New York

Tara Donovan

Ace Gallery

Tara Donovan’s work is high in—call it a howthe . . . whathe . . . jeez factor. It has the kind of labor-intensiveness feasible in art on a miniature scale, embroidery perhaps, but it leans to the huge; and the hugeness is often constituted of extraordinarily plentiful wee parts. Haze, 2003, the pièce de résistance of Donovan’s current show, contains nearly two million drinking straws, stacked pointing outward against a wall in such a way as to create a surface of subtle swells and hollows. It is over twelve feet high and more than forty feet long. The gallery checklist names straws as the solitary medium—no glue, no pins, no stabilizing attachment of any kind. You wonder how she did it—or, at the least, how long it took.

All the sculptures here are floor pieces, with the exception of Haze, and most attained little height—even, effectively, no height at all. (Transplanted, 2001, is thirty-two inches high; the other works reach a maximum of four and a half inches.) It was in Minimalism and post-Minimalism—the stack and scatter works of Richard Serra and Eva Hesse, for example—that sculpture renounced its old elevation from the ground, on base or pedestal, and stretched out low on the floor. Between then and now, a healthy variety of artists have taken oedipal aim at the art of that time: Back in the ’80s, for example, Tony Tasset based upholstered-furniture-like works on Donald Judd’s serial arrangements of boxes, and more recently, in a different vein, Karen Kilimnik has worked on the scatter principle, converting it from a formal and theoretical rethinking of artmaking methodology into an eccentric meditation on fashion and postadolescent yearning. Donovan, however, heads back in the opposite direction: There is nothing subversive here, nothing quirky, no jokes. She is interested in a magical transformation of mundane materials—pencils, straws, Scotch tape, Elmer’s glue—into visual lusciousness.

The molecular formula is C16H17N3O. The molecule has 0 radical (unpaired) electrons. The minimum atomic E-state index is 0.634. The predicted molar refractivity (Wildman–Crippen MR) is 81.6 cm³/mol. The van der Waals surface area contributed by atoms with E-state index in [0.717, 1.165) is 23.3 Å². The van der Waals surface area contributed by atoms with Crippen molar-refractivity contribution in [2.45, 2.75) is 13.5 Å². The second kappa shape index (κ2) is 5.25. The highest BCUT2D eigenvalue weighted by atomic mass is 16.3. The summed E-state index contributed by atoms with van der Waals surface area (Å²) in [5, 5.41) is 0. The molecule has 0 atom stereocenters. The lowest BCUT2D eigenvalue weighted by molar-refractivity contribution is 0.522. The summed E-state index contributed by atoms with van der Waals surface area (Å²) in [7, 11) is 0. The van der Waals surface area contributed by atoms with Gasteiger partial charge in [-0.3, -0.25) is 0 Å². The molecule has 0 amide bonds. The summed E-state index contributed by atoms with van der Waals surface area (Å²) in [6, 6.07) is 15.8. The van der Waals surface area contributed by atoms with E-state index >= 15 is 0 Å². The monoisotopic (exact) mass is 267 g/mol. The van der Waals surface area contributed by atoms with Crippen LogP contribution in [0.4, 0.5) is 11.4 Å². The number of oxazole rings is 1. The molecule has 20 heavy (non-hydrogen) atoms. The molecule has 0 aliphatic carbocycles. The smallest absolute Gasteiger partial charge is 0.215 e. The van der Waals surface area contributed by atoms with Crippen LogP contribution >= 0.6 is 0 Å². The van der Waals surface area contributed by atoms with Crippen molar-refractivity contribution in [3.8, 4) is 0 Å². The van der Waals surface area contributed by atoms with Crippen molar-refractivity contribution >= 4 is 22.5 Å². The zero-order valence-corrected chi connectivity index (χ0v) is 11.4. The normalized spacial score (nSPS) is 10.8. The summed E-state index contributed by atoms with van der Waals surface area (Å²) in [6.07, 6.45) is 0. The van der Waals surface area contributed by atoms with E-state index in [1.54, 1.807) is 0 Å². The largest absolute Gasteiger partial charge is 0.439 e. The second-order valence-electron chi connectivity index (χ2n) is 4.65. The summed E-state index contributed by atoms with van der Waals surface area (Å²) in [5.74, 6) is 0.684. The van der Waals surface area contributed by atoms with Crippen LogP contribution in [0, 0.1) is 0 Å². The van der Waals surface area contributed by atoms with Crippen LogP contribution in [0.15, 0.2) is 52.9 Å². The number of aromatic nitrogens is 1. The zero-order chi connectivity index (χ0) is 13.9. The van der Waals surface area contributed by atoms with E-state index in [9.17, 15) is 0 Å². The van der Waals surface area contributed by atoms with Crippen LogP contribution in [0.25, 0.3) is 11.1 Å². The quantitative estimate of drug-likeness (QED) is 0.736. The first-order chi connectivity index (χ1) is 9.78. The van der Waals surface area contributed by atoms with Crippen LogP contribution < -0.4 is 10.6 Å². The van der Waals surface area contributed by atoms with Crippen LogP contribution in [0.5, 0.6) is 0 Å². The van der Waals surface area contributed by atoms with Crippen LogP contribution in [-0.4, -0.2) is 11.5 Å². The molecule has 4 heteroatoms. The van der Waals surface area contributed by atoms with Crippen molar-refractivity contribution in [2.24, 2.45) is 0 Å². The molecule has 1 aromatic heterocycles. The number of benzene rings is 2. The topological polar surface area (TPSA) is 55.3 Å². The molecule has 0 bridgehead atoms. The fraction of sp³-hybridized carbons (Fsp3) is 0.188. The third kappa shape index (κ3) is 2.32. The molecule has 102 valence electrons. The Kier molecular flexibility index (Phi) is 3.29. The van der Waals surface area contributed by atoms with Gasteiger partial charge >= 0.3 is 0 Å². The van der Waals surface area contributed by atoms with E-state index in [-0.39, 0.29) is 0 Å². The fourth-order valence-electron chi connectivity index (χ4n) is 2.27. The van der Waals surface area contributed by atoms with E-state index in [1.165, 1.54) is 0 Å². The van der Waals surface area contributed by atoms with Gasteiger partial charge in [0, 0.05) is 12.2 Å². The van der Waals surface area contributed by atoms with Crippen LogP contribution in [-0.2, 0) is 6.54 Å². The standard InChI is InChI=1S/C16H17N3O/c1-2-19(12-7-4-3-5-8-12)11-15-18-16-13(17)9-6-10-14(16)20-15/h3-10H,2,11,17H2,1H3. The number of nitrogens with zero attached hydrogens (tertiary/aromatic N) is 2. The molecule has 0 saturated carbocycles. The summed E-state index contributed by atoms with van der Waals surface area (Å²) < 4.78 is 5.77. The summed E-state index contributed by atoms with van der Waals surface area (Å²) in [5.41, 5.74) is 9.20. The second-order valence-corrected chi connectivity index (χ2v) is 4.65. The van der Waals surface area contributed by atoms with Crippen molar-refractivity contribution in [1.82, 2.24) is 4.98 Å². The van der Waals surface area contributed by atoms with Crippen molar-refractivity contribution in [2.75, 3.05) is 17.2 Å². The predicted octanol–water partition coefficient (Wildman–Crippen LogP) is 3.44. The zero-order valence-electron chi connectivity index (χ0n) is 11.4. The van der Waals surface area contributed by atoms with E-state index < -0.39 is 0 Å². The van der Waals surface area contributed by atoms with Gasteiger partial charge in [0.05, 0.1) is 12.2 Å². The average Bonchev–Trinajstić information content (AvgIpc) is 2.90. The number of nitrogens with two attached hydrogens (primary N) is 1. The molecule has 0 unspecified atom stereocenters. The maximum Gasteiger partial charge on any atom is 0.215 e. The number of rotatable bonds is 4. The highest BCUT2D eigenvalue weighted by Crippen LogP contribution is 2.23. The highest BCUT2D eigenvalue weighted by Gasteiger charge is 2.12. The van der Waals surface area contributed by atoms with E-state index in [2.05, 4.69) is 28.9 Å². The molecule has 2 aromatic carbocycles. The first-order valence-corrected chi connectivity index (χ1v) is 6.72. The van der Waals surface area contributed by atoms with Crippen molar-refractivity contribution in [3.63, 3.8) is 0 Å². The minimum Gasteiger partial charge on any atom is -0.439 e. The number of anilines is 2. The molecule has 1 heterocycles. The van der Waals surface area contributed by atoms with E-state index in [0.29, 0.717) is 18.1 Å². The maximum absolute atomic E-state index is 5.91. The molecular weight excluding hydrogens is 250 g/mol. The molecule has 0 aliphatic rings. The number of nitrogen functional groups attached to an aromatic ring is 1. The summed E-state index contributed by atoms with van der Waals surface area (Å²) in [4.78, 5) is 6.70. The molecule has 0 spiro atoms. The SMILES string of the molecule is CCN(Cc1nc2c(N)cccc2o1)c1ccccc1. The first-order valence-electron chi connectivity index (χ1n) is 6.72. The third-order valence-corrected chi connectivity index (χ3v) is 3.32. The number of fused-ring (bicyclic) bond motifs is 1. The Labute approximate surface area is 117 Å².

Judd and Serra certainly achieved grand visual effects, but their sensibility was more cerebral and austere than Donovan’s, and surely many viewers had to be pretty much taught to enjoy rows of concrete or plywood boxes or piles of torn rubber. (Surely many remain bewildered by them even now.) Donovan’s work is more seductive, and strikingly pictorial: Her reference, apparently, is landscape. Colony, 2002, demonstrates that seventeen thousand pencils set in vertical clusters on the floor, in a stubby height-range never rising above two and a half inches, will look to the standing viewer like a sprawling city of low- and high-rises seen from the air. Nebulous, 2002, the Scotch-tape work, suggests, maybe, a reef of underwater sponges, filmy, delicate, translucent, subtly colored. Moiré, 2000, made of overlapping spools of adding-machine tape, recalls the form-creating power of soft, malleable weight seen in Robert Morris’s felt works but is laid out like a region of terraced hills. And Haze, with its softly modulated surface, peaked skyline, and, again, subtle color shifts, might be a cloud bank, or a mountain range under snow.

Apparently quite carefully composed, Donovan’s sculptures are scatter pieces without randomness; and given their shallow-to-flat plane and their landscape trace, they are also something like painterly. In this sense they may seem to some quite retrograde, a dilution of principles that once were avant-garde. I share this reservation to some extent; in the visual pleasure of these works there may be a kind of gentrification of some once quite uncompromising aesthetic real estate. The best of Donovan’s pieces, though, do everything she wants them to. The devices they depend on—incommensurate accumulation, an out-of-kilter relationship of part to whole, the goading of a single medium into utterly unpredictable effects—are none of them new, but damn, they work.

David Frankel